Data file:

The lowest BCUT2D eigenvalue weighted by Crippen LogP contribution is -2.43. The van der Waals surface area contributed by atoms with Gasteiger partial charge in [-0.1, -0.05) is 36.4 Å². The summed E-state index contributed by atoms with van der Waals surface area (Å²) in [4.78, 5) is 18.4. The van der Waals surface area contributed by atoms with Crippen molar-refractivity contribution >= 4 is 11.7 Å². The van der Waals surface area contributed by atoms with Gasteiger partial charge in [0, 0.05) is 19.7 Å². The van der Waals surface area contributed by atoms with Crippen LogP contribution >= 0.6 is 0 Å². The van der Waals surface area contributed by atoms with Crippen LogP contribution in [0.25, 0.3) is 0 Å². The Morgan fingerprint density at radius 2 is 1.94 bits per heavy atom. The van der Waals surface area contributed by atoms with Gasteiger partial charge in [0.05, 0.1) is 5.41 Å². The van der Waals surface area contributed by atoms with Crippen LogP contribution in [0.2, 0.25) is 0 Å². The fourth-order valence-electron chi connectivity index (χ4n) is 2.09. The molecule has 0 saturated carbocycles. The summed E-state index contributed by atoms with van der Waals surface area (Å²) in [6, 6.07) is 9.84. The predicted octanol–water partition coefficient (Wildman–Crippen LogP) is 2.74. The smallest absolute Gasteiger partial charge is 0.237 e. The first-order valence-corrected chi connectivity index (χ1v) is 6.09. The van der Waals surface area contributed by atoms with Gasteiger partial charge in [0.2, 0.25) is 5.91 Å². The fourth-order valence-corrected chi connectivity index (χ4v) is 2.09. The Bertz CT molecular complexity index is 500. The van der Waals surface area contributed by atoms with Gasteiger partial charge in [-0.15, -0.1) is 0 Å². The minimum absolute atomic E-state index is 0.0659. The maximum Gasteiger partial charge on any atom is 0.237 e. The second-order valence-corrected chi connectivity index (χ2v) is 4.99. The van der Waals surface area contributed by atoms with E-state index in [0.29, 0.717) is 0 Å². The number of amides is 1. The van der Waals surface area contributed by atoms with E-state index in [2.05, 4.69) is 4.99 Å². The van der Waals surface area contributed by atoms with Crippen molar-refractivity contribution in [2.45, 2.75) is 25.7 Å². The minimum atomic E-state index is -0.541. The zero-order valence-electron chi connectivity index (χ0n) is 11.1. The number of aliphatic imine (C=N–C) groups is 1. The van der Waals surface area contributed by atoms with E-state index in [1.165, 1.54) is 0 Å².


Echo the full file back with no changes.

The lowest BCUT2D eigenvalue weighted by Crippen LogP contribution is -2.43. The van der Waals surface area contributed by atoms with Gasteiger partial charge in [-0.1, -0.05) is 36.4 Å². The summed E-state index contributed by atoms with van der Waals surface area (Å²) in [4.78, 5) is 18.4. The van der Waals surface area contributed by atoms with Crippen molar-refractivity contribution >= 4 is 11.7 Å². The van der Waals surface area contributed by atoms with Gasteiger partial charge in [0, 0.05) is 19.7 Å². The van der Waals surface area contributed by atoms with Crippen LogP contribution >= 0.6 is 0 Å². The van der Waals surface area contributed by atoms with Crippen LogP contribution in [0.25, 0.3) is 0 Å². The Morgan fingerprint density at radius 2 is 1.94 bits per heavy atom. The van der Waals surface area contributed by atoms with Gasteiger partial charge in [0.05, 0.1) is 5.41 Å². The van der Waals surface area contributed by atoms with Crippen LogP contribution in [0.2, 0.25) is 0 Å². The fourth-order valence-electron chi connectivity index (χ4n) is 2.09. The molecule has 0 saturated carbocycles. The summed E-state index contributed by atoms with van der Waals surface area (Å²) in [6, 6.07) is 9.84. The predicted octanol–water partition coefficient (Wildman–Crippen LogP) is 2.74. The smallest absolute Gasteiger partial charge is 0.237 e. The first-order valence-corrected chi connectivity index (χ1v) is 6.09. The van der Waals surface area contributed by atoms with Gasteiger partial charge in [0.2, 0.25) is 5.91 Å². The fourth-order valence-corrected chi connectivity index (χ4v) is 2.09. The Bertz CT molecular complexity index is 500. The van der Waals surface area contributed by atoms with Gasteiger partial charge in [-0.15, -0.1) is 0 Å². The minimum absolute atomic E-state index is 0.0659. The maximum Gasteiger partial charge on any atom is 0.237 e. The second-order valence-corrected chi connectivity index (χ2v) is 4.99. The van der Waals surface area contributed by atoms with E-state index in [0.29, 0.717) is 0 Å². The number of amides is 1. The van der Waals surface area contributed by atoms with E-state index in [2.05, 4.69) is 4.99 Å². The van der Waals surface area contributed by atoms with Crippen molar-refractivity contribution in [2.45, 2.75) is 25.7 Å². The minimum atomic E-state index is -0.541. The zero-order valence-electron chi connectivity index (χ0n) is 11.1. The number of aliphatic imine (C=N–C) groups is 1. The van der Waals surface area contributed by atoms with E-state index in [1.165, 1.54) is 0 Å².